I just finished reading Happier at Home by Gretchen Rubin this weekend and to use Anne Shirley's words from Anne of Green Gables, I think we are kindred spirits. I love that she belongs to three kid-lit book clubs and that she's not embarrassed to admit that she loves children's literature. She used to be though. She suppressed her love of children's literature but then realized there were others out there that loved it too. When I taught second grade, my favorite part of the day was read aloud, it didn't matter whether it was a picture book that we would read in one sitting or a chapter book that would be continued the next day. I would always strategically leave off at a cliffhanger part of the story, never just because it was time to go to PE or lunch. I loved hearing that collective "Awwwww" as I closed the book and then their chatter with one another as they left the carpet to go back to their seats or line-up for another activity.
"I can't believe that just happened!"
"I think he's going to..."
"No, I think he's going to..."
I remember talking with someone about reading children's literature and she asked me, "Why?" Not "why" because I'm curious and I want to know your thought process and I value your opinion, but a "why" that was said with a tone that told me already that she didn't see any value in reading children's literature because we are adults and we should read adult books, not children's books.
I read children's literature for two reasons, one because I enjoy it. The main characters always seem to be on a quest, whether they are on an actual journey or on a quest to find something out about themselves as these young characters learn about the world they live in, about life lessons, or about who they are and who they want to become. Even as a grown-up, I am always learning about myself. I know I don't have everything figured out and as this young, fictional character figures something out, I find out a little something about myself, "No, I never would have had the courage to do that," or " Yes, she did the right thing and I hope that I would have done the same thing if I was in that situation."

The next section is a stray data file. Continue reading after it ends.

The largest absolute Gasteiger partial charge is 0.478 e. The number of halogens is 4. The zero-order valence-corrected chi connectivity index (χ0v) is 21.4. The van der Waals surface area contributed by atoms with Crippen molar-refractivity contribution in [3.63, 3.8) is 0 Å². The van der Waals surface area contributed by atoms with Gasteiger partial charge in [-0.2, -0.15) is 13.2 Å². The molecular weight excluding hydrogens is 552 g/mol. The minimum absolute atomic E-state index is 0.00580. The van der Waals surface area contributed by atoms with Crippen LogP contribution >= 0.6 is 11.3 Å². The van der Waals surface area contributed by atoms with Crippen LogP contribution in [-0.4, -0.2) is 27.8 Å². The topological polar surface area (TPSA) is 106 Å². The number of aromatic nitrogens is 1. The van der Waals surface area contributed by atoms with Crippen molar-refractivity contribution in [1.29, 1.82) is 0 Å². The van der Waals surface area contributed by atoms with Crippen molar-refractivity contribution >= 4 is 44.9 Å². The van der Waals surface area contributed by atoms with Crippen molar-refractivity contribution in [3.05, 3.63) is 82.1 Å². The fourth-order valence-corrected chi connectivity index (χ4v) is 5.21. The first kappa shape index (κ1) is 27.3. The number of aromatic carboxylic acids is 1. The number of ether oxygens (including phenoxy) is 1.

The second reason why I read children's literature is because of my own kids. It opens up conversations at the dinner table when we both have read the same book. It gives my kids a boost of self confidence when one of my kids says, "Mom, this book is really good and you should read it," and then I do. I think it's one way that I can show them that I value their opinion. "This book is worth my time to read because you said so," speaks volumes to them.
So this is what the Nealons are reading right now.
Chris is reading Mike Lupica's Hero as per Timmy's recommendation. This was Timmy's favorite book that he read over the summer. He said it was action packed from the first page until the last and that he wished the book was a hundred pages longer because there were still things that he wanted to know about the characters.